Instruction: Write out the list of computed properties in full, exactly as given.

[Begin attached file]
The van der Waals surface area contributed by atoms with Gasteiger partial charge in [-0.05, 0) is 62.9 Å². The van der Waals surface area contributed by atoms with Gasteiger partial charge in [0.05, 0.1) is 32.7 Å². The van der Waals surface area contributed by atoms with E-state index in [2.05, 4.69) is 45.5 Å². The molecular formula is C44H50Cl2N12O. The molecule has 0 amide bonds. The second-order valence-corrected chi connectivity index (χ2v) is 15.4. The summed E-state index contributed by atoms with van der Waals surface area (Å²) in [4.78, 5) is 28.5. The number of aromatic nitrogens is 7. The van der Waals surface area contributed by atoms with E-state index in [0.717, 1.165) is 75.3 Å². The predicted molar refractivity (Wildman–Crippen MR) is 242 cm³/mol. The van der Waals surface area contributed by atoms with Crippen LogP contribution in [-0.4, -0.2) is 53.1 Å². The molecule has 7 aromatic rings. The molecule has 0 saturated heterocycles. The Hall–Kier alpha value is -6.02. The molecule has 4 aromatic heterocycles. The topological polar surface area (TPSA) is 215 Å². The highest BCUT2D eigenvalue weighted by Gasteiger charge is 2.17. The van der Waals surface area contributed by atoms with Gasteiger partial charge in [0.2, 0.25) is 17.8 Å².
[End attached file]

The van der Waals surface area contributed by atoms with Gasteiger partial charge in [-0.05, 0) is 62.9 Å². The van der Waals surface area contributed by atoms with Gasteiger partial charge in [0.05, 0.1) is 32.7 Å². The van der Waals surface area contributed by atoms with E-state index in [2.05, 4.69) is 45.5 Å². The molecular formula is C44H50Cl2N12O. The molecule has 0 amide bonds. The second-order valence-corrected chi connectivity index (χ2v) is 15.4. The summed E-state index contributed by atoms with van der Waals surface area (Å²) in [4.78, 5) is 28.5. The number of aromatic nitrogens is 7. The van der Waals surface area contributed by atoms with E-state index in [0.717, 1.165) is 75.3 Å². The predicted molar refractivity (Wildman–Crippen MR) is 242 cm³/mol. The van der Waals surface area contributed by atoms with Crippen LogP contribution in [-0.4, -0.2) is 53.1 Å². The molecule has 7 aromatic rings. The molecule has 0 saturated heterocycles. The Hall–Kier alpha value is -6.02. The molecule has 4 aromatic heterocycles. The topological polar surface area (TPSA) is 215 Å². The highest BCUT2D eigenvalue weighted by Gasteiger charge is 2.17. The van der Waals surface area contributed by atoms with Gasteiger partial charge in [0.2, 0.25) is 17.8 Å².